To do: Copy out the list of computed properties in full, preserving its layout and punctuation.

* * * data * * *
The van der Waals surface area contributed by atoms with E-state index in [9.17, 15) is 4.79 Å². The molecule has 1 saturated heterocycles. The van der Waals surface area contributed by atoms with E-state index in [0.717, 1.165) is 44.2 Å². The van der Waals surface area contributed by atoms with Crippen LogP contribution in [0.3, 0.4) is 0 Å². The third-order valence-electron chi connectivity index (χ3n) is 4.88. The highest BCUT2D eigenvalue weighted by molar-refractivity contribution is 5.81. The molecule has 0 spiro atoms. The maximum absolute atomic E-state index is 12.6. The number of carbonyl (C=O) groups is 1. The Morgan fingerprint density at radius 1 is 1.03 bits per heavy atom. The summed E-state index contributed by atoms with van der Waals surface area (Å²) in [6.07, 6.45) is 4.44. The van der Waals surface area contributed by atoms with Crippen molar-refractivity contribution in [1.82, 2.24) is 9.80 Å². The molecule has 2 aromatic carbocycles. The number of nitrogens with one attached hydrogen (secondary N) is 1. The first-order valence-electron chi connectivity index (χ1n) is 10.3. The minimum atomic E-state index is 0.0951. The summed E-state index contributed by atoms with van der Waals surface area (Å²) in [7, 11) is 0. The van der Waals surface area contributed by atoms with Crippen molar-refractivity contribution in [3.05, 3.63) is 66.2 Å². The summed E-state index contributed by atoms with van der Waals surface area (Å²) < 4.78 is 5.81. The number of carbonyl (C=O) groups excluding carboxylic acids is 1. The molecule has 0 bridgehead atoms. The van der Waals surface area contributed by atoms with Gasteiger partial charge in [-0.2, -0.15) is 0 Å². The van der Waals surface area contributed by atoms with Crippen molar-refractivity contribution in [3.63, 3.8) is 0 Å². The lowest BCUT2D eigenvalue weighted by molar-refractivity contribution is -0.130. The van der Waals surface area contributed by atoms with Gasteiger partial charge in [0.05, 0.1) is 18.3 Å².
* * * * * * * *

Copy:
The van der Waals surface area contributed by atoms with E-state index in [9.17, 15) is 4.79 Å². The molecule has 1 saturated heterocycles. The van der Waals surface area contributed by atoms with E-state index in [0.717, 1.165) is 44.2 Å². The van der Waals surface area contributed by atoms with Crippen LogP contribution in [0.3, 0.4) is 0 Å². The third-order valence-electron chi connectivity index (χ3n) is 4.88. The highest BCUT2D eigenvalue weighted by molar-refractivity contribution is 5.81. The molecule has 0 spiro atoms. The maximum absolute atomic E-state index is 12.6. The number of carbonyl (C=O) groups is 1. The Morgan fingerprint density at radius 1 is 1.03 bits per heavy atom. The summed E-state index contributed by atoms with van der Waals surface area (Å²) in [6.07, 6.45) is 4.44. The van der Waals surface area contributed by atoms with Crippen molar-refractivity contribution in [1.82, 2.24) is 9.80 Å². The molecule has 2 aromatic carbocycles. The number of nitrogens with one attached hydrogen (secondary N) is 1. The first-order valence-electron chi connectivity index (χ1n) is 10.3. The minimum atomic E-state index is 0.0951. The summed E-state index contributed by atoms with van der Waals surface area (Å²) in [7, 11) is 0. The van der Waals surface area contributed by atoms with Crippen molar-refractivity contribution in [3.05, 3.63) is 66.2 Å². The summed E-state index contributed by atoms with van der Waals surface area (Å²) < 4.78 is 5.81. The number of carbonyl (C=O) groups excluding carboxylic acids is 1. The molecule has 0 bridgehead atoms. The van der Waals surface area contributed by atoms with Gasteiger partial charge in [-0.2, -0.15) is 0 Å². The van der Waals surface area contributed by atoms with Crippen molar-refractivity contribution in [3.63, 3.8) is 0 Å². The lowest BCUT2D eigenvalue weighted by molar-refractivity contribution is -0.130. The van der Waals surface area contributed by atoms with Gasteiger partial charge in [0.05, 0.1) is 18.3 Å².